SEC Chief: Cyber Risks Are ‘Substantial’
The SEC’s chairman says regulators need to do more to educate retail investors on the risks created by cyber crime, Reuters reports. […] “I am not comfortable that the American investing public understands the substantial risks that we face systemically from cyber issues,” Clayton was quoted saying Tuesday during a panel discussion at New York University. “I’d like to see better disclosure around that.”
Crime-as-a-Service Could Be the Next Big Threat to Your Business
Crime-as-a-service is when a professional criminal or group of criminals develop advanced tools, “kits” and other packaged services which are then offered up for sale or rent to other criminals who are usually less experienced. This is having a powerful effect on the world of crime — and cybercrime in particular — because it lowers the bar for inexperienced actors to launch sophisticated cyber attacks and scams. In 2017, Europol released a new study that flagged CaaS as a major facilitator of serious online crimes, as well as traditional crimes like illegal weapons sales.
Hackers lie in wait after penetrating US and Europe power grid networks
Nation-sponsored hackers have penetrated the operational networks multiple US and European energy companies use to control key parts of the power grid that supplies electricity to hundreds of millions of people, researchers warned Wednesday. The incursions detected by security firm Symantec represent a dramatic escalation by a hacking group dubbed Dragonfly, which has been waging attacks against US and European energy companies since at least 2011. In 2014, Symantec reported that Dragonfly was aggressively establishing beachheads in a limited number of target networks, mainly by stealing the user names and passwords used to restrict access to legitimate personnel.
Intrusion – but no attack – on U.S. energy grid is a warning, says former NSA official
The aim is to make clear to the United States that its systems are vulnerable and thus make the president think twice before engaging in any kind of military action, with the looming threat of darkened cities a possibility, he said. “I think preparation for a potential attack is what we’re seeing. And whoever’s doing this, presumably the Russians, want us to know. People in the intelligence business always say that when the Russians are found, it’s because they want to be found.”
Mitigating risks from cyber attacks
For a wind farm or power plant owner, the answer includes safeguarding networks and control systems to eliminate unexpected outages and unplanned downtime. “This comes down to mitigating risks and delivering on a promise of productivity — which means ensuring a utility or plant owner can fully live up to the obligations of what they’ve bid for electricity,” he says. “But when we look at power and utility customers, over 60% of the leaders tell us that their security strategy is not aligned to today’s environment risk.”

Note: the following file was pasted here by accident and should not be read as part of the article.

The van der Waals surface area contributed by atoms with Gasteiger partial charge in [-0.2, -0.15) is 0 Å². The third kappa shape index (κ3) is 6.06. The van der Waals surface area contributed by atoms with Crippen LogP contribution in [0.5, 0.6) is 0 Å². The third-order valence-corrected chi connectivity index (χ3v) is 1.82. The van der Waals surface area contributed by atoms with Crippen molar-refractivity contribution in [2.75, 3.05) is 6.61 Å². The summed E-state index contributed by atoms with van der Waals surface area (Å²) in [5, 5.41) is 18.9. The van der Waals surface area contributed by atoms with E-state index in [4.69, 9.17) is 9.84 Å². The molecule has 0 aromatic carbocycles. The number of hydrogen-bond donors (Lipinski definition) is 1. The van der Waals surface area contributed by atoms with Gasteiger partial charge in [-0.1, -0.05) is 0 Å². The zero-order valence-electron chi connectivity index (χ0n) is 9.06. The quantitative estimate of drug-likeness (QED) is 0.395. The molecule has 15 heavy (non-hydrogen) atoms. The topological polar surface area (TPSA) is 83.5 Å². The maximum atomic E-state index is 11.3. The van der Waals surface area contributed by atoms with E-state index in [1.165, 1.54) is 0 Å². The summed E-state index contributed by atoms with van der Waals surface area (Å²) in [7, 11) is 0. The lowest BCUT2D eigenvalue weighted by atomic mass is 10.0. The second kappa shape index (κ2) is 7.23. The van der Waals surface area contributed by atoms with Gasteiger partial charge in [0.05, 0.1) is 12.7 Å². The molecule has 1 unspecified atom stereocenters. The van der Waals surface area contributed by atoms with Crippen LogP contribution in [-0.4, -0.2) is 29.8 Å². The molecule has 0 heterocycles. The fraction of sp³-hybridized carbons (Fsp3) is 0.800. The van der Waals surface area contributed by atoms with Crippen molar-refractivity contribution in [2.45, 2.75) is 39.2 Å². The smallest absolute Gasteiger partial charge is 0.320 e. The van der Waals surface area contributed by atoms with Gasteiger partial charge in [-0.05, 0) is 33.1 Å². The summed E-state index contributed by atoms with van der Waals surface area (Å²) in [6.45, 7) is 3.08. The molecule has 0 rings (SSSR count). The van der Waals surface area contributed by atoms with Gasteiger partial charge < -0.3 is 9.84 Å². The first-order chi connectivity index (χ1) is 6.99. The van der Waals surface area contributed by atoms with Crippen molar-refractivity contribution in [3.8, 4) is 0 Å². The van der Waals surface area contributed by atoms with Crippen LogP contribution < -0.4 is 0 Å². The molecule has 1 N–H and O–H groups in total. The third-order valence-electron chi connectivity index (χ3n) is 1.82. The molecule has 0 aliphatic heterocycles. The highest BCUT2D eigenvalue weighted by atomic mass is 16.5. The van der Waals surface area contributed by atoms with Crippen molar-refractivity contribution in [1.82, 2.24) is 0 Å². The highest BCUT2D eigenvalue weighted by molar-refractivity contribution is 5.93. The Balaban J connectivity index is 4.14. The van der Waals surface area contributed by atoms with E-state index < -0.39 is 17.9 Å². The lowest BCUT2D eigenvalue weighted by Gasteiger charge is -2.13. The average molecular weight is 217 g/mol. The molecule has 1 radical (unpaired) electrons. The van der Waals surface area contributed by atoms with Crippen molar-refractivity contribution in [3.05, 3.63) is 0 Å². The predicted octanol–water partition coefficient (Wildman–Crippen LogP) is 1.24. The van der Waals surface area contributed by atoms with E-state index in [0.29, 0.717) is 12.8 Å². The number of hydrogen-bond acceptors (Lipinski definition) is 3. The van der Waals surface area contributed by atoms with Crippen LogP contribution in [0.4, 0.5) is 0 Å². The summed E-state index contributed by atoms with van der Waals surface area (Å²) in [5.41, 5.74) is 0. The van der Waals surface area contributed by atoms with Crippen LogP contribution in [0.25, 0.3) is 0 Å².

Maintaining Medical Device Cybersecurity in an Evolving Industry
Legacy devices are the biggest cybersecurity challenge right now, not the devices that are new to the market according to Yarmela Pavlovic, who is a partner in the FDA Medical Device practice at Hogan Lovells. […] Devices that weren’t intended to be network-connected are sometimes being “jerry-rigged with WiFi connectors or other network connections,” she added. For example, older devices might have USB ports there were meant for uploading software, but might also be used to connect the device to a hospital network.
Second “Envelope” Lawsuit Against Aetna, Yahoo to Answer for 1.5 Billion Hacked Accounts and Eighth Circuit Weighs In, Again, on Standing
The most recent lawsuit – filed in Los Angeles Superior Court – claims that Aetna’s “utter failure to protect and safeguard” protected healthcare information (PHI) violated both state and federal law. The 22-page putative class action complaint was brought on behalf of an unidentified Los Angeles resident, referred to only as “S.A.” in the complaint, together with other California policyholders whose PHI was allegedly exposed in the incident.
Judge compares FBI malware to tracking device, denies suppression of evidence in child porn case
Weighing in on the FBI’s use of malware to identify and arrest users of the dark web child pornography site Playpen, a Texas federal judge last week ruled in favor of the U.S. Department of Justice, rejecting a motion to suppress evidence obtained in the course of the investigation. […] Western Texas U.S. District Court Judge Xavier Rodriguez ruled that the warrant the FBI obtained from a local magistrate judge to implant the NIT was not too broad in its scope to violate the Fourth Amendment’s particularity requirement.
China’s Internet Crackdown Is Another Step Toward ‘Digital Totalitarian State’
And from Oct. 1, users posting comments on web platforms or other internet forums will have to use their real identities. Forbidden content includes damaging the nation’s honor, endangering national security, spreading rumors and disrupting social order. The list encompasses just about anything the authorities decide they don’t like. China’s cyber-regulator has banned any VPNs it has not approved, leading to shutdowns across the country. Apple has removed VPNs from its China app store, in a move that Amnesty International described as a “deplorable decision.”
New Canadian Rules on Reporting Data Hacks ‘Long Overdue,’ Critics Say
The Canadian government will require that companies operating in the country report all data breaches to their customers and a privacy watchdog as soon as possible after discovery, a rule that security experts said was long overdue. “Once in place, the regulations will reduce harm to individuals arising from breaches, and encourage stronger information security practices,” the office of Innovation Minister Navdeep Bains said in a statement on Wednesday.
Netizen Report: Vietnam Targets ‘Illegal Cyber Information’ — and Political Speech